Example: The employer cannot grant access to start the works and the contractor's selected piling
sub-contractor has gone bust.
Now it all depends who solves their problem first - If the contractor has a new piling sub contractor
ready to start but the employer still cannot grant access then the total delay is borne by the
employer and no LAD's can be applied but the contractor can only claim costs for the time between
when he was ready to start and the employer granted access.

Things start to get more complex if different delay events start on different days and / or affect the
critical path differently.
2. Mixed concurrency - over riding employers delay
If the employers delay started first and caused the whole of the delay but the contractors event
would have caused delay but for the overiding delay then the contractor gets relief from LAD's
( Liquidated and Ascertained Damages) but does not get costs for his delay period.
3. Mixed concurrency - over riding contractors delay
If the contractors delay starts first and caused the whole of the delay - and the employers delay does
not cause any further delay then the LAD's are applied and no costs awared.
If the contractors delay starts first and caused part of the delay - but the employers delay does
cause some further delay then the period of further delay is added to the original completion date
and an EoT is awarded for the resulting end date. LAD's are deducted for the remaining delay period.
It is not clear if the contractor gets costs for the extended period.
It gets really complex when there are multiple delay events all overlapping.

SCL Delay and Disruption Protocol

The SCL Delay Protocol appears to mirror the English law (Malmaison) position where it talks about
concurrency because at Core Principle No.9 it provides that if there is both a contractor and employer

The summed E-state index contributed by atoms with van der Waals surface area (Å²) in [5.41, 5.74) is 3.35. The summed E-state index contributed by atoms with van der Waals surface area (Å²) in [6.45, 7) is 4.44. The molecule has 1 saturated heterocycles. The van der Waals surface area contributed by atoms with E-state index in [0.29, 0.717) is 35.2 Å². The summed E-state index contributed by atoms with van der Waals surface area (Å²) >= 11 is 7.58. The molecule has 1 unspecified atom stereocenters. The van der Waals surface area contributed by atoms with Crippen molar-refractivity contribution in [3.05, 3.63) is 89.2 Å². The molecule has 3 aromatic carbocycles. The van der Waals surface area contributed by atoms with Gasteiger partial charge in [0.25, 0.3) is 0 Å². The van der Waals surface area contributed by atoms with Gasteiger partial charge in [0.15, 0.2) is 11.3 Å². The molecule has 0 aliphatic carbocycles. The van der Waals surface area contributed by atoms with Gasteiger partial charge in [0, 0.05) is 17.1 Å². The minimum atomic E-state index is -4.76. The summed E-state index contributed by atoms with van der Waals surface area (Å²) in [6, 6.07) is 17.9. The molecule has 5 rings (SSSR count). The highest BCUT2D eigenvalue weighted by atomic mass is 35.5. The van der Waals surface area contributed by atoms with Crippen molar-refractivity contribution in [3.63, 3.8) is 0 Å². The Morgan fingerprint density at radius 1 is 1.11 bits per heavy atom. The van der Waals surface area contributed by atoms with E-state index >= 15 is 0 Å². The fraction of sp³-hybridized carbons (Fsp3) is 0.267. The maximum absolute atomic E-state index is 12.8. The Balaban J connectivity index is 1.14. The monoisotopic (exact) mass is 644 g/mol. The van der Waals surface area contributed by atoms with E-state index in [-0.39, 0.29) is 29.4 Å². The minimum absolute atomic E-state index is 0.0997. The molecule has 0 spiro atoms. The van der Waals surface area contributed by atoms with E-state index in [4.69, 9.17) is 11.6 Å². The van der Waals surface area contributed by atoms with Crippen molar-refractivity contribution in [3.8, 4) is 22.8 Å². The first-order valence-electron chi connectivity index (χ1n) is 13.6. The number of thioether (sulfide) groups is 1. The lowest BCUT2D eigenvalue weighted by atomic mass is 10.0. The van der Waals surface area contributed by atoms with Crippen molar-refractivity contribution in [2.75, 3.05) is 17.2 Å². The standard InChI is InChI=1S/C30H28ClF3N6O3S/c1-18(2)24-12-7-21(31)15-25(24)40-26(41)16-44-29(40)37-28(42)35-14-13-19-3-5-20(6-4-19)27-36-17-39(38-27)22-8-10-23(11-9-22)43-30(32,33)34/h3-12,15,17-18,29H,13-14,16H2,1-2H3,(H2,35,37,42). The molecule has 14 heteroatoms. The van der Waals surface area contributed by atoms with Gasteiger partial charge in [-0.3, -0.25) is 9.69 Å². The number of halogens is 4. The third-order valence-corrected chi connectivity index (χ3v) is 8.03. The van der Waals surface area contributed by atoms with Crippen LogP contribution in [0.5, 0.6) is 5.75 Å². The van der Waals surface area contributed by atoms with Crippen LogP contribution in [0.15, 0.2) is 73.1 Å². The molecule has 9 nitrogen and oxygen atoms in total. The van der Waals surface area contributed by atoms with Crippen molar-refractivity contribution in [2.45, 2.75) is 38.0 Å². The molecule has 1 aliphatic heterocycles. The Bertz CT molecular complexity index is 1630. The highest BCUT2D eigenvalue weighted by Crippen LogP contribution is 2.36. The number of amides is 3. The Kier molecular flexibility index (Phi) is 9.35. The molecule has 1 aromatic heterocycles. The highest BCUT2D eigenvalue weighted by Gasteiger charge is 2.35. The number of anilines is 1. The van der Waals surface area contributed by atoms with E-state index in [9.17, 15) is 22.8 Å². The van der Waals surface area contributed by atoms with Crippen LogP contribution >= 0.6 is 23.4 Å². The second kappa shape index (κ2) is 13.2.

caused delay then the contractors entitlement to an extension of time should not be reduced. The SCL
Delay Protocol explains the basis of its position in this respect at Sections 1.4.5 and 1.4.7.
UAE laws dealing with late completion and delay damages
Whilst the above may demonstrate what concurrent delay is and how it is applied in the English courts at
least, how is it dealt with under UAE law?

It will be appreciated by those familiar with construction law in the UAE that principles and concepts which
are fairly well developed in other legal jurisdictions may not be so easily found within the laws of the UAE.
[22] Experience suggests that it is not uncommon for some foreign lawyers who are new to the region try
and shoehorn their own legal principles into the provisions of UAE law in an attempt to deal with some of
the legal issues they encounter here in the UAE.
Concepts such as concurrent delay, extension of time, prevention principle and time at large are not
expressly provided for within UAE law.[23] However, the fact that they do not exist as such should not
cause too much concern because there are provisions to be found which may provide for a similar result.
It is trite, according to English law anyway, that a time delay does not necessarily give rise to financial
recompense. What this means is that whilst a contractor may be entitled to an extension of time under a
contract, this does not necessarily mean it will receive compensation for that delay, i.e. it must prove a
causal link between the delay and its loss. To distinguish between time and money, experts and lawyers
often refer to excusable and compensable delays. However, it is suggested that when considering these
issues under UAE law, one should look at both the bigger picture and the end result to see how
concurrent delay can be dealt with under UAE law.
Whilst UAE law does not allow for a contract to be extended without agreement, [24] Articles 247, 249,
414 and 472 of the UAE Civil Code may, in some (possibly exceptional) cases, be relied upon to give a
contractor a release from strict performance in terms of time.